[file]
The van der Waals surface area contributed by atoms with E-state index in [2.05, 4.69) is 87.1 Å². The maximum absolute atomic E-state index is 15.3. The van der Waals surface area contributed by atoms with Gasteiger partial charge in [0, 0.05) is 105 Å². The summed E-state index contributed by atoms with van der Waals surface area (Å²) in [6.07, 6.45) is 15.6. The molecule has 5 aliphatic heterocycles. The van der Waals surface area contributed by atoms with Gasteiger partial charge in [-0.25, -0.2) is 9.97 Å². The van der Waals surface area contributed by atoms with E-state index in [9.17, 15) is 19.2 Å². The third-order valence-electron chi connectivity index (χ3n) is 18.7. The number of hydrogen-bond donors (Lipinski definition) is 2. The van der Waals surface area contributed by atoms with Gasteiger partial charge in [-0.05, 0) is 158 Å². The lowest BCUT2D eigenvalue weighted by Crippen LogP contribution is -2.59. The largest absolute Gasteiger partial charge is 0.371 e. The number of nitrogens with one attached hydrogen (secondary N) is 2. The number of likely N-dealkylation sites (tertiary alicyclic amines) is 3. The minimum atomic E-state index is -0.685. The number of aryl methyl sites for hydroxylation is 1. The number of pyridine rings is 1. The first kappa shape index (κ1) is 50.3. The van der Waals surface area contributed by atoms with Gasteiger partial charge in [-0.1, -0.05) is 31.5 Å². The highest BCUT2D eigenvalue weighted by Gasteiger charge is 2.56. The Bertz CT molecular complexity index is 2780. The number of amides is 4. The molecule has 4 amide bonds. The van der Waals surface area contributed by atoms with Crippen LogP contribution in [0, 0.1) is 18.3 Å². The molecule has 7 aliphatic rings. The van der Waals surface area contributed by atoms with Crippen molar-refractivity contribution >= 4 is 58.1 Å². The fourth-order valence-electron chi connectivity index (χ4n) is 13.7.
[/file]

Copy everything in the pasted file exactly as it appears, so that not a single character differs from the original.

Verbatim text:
The van der Waals surface area contributed by atoms with E-state index in [2.05, 4.69) is 87.1 Å². The maximum absolute atomic E-state index is 15.3. The van der Waals surface area contributed by atoms with Gasteiger partial charge in [0, 0.05) is 105 Å². The summed E-state index contributed by atoms with van der Waals surface area (Å²) in [6.07, 6.45) is 15.6. The molecule has 5 aliphatic heterocycles. The van der Waals surface area contributed by atoms with Gasteiger partial charge in [-0.25, -0.2) is 9.97 Å². The van der Waals surface area contributed by atoms with E-state index in [9.17, 15) is 19.2 Å². The third-order valence-electron chi connectivity index (χ3n) is 18.7. The number of hydrogen-bond donors (Lipinski definition) is 2. The van der Waals surface area contributed by atoms with Gasteiger partial charge in [-0.05, 0) is 158 Å². The lowest BCUT2D eigenvalue weighted by Crippen LogP contribution is -2.59. The largest absolute Gasteiger partial charge is 0.371 e. The number of nitrogens with one attached hydrogen (secondary N) is 2. The number of likely N-dealkylation sites (tertiary alicyclic amines) is 3. The minimum atomic E-state index is -0.685. The number of aryl methyl sites for hydroxylation is 1. The number of pyridine rings is 1. The first kappa shape index (κ1) is 50.3. The van der Waals surface area contributed by atoms with Gasteiger partial charge in [-0.1, -0.05) is 31.5 Å². The highest BCUT2D eigenvalue weighted by Gasteiger charge is 2.56. The Bertz CT molecular complexity index is 2780. The number of amides is 4. The molecule has 4 amide bonds. The van der Waals surface area contributed by atoms with Crippen LogP contribution in [0, 0.1) is 18.3 Å². The molecule has 7 aliphatic rings. The van der Waals surface area contributed by atoms with Crippen molar-refractivity contribution >= 4 is 58.1 Å². The fourth-order valence-electron chi connectivity index (χ4n) is 13.7.